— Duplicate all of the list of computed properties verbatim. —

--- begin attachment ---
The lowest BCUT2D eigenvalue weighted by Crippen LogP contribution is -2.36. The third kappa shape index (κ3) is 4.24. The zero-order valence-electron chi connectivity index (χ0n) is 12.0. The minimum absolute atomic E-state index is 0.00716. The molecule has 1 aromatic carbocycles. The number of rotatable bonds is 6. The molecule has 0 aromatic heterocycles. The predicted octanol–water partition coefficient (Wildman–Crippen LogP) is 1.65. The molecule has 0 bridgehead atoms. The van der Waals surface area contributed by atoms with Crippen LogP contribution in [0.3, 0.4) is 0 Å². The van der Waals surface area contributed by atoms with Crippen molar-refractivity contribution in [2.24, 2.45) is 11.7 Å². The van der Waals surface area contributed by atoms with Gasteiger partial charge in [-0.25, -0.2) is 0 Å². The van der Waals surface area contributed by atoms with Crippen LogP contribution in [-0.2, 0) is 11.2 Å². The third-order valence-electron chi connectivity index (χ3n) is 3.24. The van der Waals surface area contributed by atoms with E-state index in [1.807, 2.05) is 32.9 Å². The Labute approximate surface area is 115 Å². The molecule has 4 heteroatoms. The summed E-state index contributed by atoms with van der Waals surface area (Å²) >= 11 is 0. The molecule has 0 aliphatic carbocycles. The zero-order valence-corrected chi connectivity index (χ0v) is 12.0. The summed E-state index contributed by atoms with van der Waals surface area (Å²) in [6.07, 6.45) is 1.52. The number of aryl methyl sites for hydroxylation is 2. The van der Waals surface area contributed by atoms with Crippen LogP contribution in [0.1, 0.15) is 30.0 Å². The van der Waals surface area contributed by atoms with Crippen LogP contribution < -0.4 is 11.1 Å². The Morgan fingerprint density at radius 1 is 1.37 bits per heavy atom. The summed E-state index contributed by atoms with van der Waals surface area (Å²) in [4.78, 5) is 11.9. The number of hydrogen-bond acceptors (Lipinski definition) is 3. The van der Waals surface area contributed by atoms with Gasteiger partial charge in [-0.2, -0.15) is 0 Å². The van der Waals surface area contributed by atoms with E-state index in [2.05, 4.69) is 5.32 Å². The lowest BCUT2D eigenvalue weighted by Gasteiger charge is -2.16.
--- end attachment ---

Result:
The lowest BCUT2D eigenvalue weighted by Crippen LogP contribution is -2.36. The third kappa shape index (κ3) is 4.24. The zero-order valence-electron chi connectivity index (χ0n) is 12.0. The minimum absolute atomic E-state index is 0.00716. The molecule has 1 aromatic carbocycles. The number of rotatable bonds is 6. The molecule has 0 aromatic heterocycles. The predicted octanol–water partition coefficient (Wildman–Crippen LogP) is 1.65. The molecule has 0 bridgehead atoms. The van der Waals surface area contributed by atoms with Crippen LogP contribution in [0.3, 0.4) is 0 Å². The van der Waals surface area contributed by atoms with Crippen molar-refractivity contribution in [2.24, 2.45) is 11.7 Å². The van der Waals surface area contributed by atoms with Gasteiger partial charge in [-0.25, -0.2) is 0 Å². The van der Waals surface area contributed by atoms with Crippen LogP contribution in [-0.2, 0) is 11.2 Å². The third-order valence-electron chi connectivity index (χ3n) is 3.24. The van der Waals surface area contributed by atoms with E-state index in [1.807, 2.05) is 32.9 Å². The Labute approximate surface area is 115 Å². The molecule has 4 heteroatoms. The summed E-state index contributed by atoms with van der Waals surface area (Å²) >= 11 is 0. The molecule has 0 aliphatic carbocycles. The zero-order valence-corrected chi connectivity index (χ0v) is 12.0. The summed E-state index contributed by atoms with van der Waals surface area (Å²) in [6.07, 6.45) is 1.52. The number of aryl methyl sites for hydroxylation is 2. The van der Waals surface area contributed by atoms with Crippen LogP contribution in [0.1, 0.15) is 30.0 Å². The van der Waals surface area contributed by atoms with Crippen LogP contribution < -0.4 is 11.1 Å². The Morgan fingerprint density at radius 1 is 1.37 bits per heavy atom. The summed E-state index contributed by atoms with van der Waals surface area (Å²) in [4.78, 5) is 11.9. The number of hydrogen-bond acceptors (Lipinski definition) is 3. The van der Waals surface area contributed by atoms with Gasteiger partial charge in [-0.2, -0.15) is 0 Å². The van der Waals surface area contributed by atoms with E-state index in [2.05, 4.69) is 5.32 Å². The lowest BCUT2D eigenvalue weighted by Gasteiger charge is -2.16.